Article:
Your ADC needs the same dynamic scaling capabilities as your web servers and applications.  With auto-scaling, your ADC servers scale out automatically in seconds and scale in after the event. As noted earlier, hyperscale isn’t just about massive scale, it’s also about right scale.

Auto-scaling your ADCs ensures load balancing, acceleration and security are always provisioned and distributed to handle any amount of dynamic scaling in the rest of your network (as your web servers scale out or scale in), while you only pay for the ADC resources you use, minimizing costs during quiet times. From a centralized auto-scaler, you could set the maximum and minimum number of ADC instances to run, and the system will automatically launch ADCs as traffic requires. With auto-scaling, the ADC function essentially becomes a service available on-demand.

Nova is a unique ADC solution that enables auto-scaling for the modern hyperscale era. Nova comprises full-stack software ADCs served dynamically from Nova's centralized, scalable, multi-location Cloud Controller. Here are the key elements of Nova that make auto-scaling possible:

1. Native API

Nova links directly into your cloud and container platforms (with support for multi-cloud and multi-location deployments) so that it can provision new VMs or containers for Nova ADC instances and shut them down as needed.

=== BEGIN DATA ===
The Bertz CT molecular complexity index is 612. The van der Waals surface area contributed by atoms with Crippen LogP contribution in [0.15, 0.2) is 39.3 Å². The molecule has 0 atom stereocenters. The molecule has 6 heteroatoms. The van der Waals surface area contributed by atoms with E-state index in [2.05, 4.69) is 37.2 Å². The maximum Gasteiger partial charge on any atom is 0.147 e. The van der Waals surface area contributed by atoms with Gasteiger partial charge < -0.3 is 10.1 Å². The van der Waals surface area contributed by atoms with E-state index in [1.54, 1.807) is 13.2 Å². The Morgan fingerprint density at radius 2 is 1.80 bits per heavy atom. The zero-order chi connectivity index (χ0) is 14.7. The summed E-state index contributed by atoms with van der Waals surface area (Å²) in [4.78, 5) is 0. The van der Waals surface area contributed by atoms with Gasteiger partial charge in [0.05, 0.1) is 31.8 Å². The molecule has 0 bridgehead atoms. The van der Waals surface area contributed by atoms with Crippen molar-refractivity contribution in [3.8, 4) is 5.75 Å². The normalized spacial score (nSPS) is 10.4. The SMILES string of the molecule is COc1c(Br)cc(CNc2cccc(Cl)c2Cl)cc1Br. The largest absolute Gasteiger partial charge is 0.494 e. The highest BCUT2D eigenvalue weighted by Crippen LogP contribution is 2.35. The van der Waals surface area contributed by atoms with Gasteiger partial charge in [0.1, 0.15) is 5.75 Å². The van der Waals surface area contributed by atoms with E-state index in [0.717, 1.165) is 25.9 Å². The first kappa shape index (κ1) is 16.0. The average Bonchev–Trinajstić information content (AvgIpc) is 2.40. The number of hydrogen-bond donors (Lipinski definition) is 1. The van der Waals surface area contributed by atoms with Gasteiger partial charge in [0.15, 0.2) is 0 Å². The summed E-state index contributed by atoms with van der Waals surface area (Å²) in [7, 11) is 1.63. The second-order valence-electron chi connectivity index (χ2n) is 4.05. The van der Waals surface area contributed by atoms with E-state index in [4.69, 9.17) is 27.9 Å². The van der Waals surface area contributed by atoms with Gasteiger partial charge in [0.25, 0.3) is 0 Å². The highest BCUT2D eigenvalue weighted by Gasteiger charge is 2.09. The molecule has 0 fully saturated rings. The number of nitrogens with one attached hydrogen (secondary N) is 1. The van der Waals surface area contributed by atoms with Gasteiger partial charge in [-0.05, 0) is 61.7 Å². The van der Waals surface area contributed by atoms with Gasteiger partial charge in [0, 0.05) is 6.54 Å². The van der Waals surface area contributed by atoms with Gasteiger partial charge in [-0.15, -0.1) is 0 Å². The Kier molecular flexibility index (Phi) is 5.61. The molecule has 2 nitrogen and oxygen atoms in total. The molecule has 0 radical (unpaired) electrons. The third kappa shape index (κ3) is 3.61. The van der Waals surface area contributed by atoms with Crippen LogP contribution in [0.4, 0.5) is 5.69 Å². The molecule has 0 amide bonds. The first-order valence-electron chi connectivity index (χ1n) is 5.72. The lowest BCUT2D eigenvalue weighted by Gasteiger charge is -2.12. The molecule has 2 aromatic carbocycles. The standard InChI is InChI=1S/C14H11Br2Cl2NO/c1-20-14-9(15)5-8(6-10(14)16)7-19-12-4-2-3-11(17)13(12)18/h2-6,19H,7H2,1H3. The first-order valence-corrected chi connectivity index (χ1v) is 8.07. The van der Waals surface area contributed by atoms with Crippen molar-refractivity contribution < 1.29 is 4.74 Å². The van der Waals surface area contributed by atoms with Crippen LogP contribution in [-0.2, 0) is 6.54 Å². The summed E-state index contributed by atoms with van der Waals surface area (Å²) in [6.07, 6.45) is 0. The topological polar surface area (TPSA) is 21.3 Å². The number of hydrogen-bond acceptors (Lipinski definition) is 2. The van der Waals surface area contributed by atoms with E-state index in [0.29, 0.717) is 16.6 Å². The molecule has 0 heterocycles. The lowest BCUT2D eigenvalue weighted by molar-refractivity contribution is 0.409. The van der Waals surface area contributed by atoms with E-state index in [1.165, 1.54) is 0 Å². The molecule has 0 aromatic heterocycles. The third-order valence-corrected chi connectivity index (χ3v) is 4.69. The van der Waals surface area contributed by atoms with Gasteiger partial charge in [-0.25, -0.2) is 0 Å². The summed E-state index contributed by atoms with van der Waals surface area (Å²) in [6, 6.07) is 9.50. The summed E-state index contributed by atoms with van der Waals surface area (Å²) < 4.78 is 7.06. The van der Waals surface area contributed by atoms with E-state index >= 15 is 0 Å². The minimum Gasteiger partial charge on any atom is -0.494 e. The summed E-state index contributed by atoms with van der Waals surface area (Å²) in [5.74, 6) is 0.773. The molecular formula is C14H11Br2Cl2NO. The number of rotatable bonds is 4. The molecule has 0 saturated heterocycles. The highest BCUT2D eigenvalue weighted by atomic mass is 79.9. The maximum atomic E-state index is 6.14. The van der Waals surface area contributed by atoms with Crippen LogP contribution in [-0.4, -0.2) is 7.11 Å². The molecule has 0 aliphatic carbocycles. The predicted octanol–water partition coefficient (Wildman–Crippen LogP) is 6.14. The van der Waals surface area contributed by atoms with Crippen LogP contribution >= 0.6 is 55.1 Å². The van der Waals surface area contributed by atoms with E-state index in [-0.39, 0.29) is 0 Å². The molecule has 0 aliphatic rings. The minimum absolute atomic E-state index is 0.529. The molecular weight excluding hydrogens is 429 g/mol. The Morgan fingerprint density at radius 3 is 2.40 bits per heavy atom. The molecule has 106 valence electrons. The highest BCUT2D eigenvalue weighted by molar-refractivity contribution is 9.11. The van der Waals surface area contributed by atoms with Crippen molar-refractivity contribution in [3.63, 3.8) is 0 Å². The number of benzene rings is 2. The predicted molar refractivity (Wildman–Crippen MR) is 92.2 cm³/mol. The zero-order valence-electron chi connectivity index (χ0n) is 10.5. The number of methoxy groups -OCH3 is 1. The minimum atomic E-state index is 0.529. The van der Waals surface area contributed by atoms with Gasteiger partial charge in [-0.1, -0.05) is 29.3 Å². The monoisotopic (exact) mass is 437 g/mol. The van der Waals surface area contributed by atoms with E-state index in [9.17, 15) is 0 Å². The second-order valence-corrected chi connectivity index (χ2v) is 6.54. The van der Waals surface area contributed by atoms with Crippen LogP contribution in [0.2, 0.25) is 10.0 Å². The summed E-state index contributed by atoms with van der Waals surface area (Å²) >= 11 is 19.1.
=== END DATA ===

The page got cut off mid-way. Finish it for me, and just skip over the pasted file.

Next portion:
2. Service Discovery

Nova supports service-discovery backends for Kubernetes, Docker, Consul, Rancher and more to dynamically adjust the upstream servers for the ADC’s load balancer, letting you auto-scale your upstreams.

3. AI-Based Automation

Using artificial intelligence (AI) and advanced telemetry data from your ADCs, the Nova Cloud Controller quickly learns to scale out and scale in automatically by predicting and anticipating traffic patterns and threats. This removes the need for time-consuming (and fallible) manual operations. 

4. SaaS Pricing Model

Nova’s disruptive pricing model means you only pay for what you use. Traditional ADCs typically charge users for ADC capacity; taking a different approach, Nova users are charged based on the number of network nodes that they connect to the Nova Cloud Controller, so a Nova license grows and shrinks to match the size of a customer's network. This means that scaling is not locked to rigid license tiers or hardware-defined increments.


Nova overcomes the challenge of provisioning ADC functions in the world of hyperscale cloud computing. Whether you are part of a DevOps team that needs to move fast or a large enterprise with ambitions to grow even bigger, Nova’s ability to manage ADC auto-scaling will make your operation more agile and efficient. No matter how big your network needs to get, your ADC will no longer hold you back – no limits!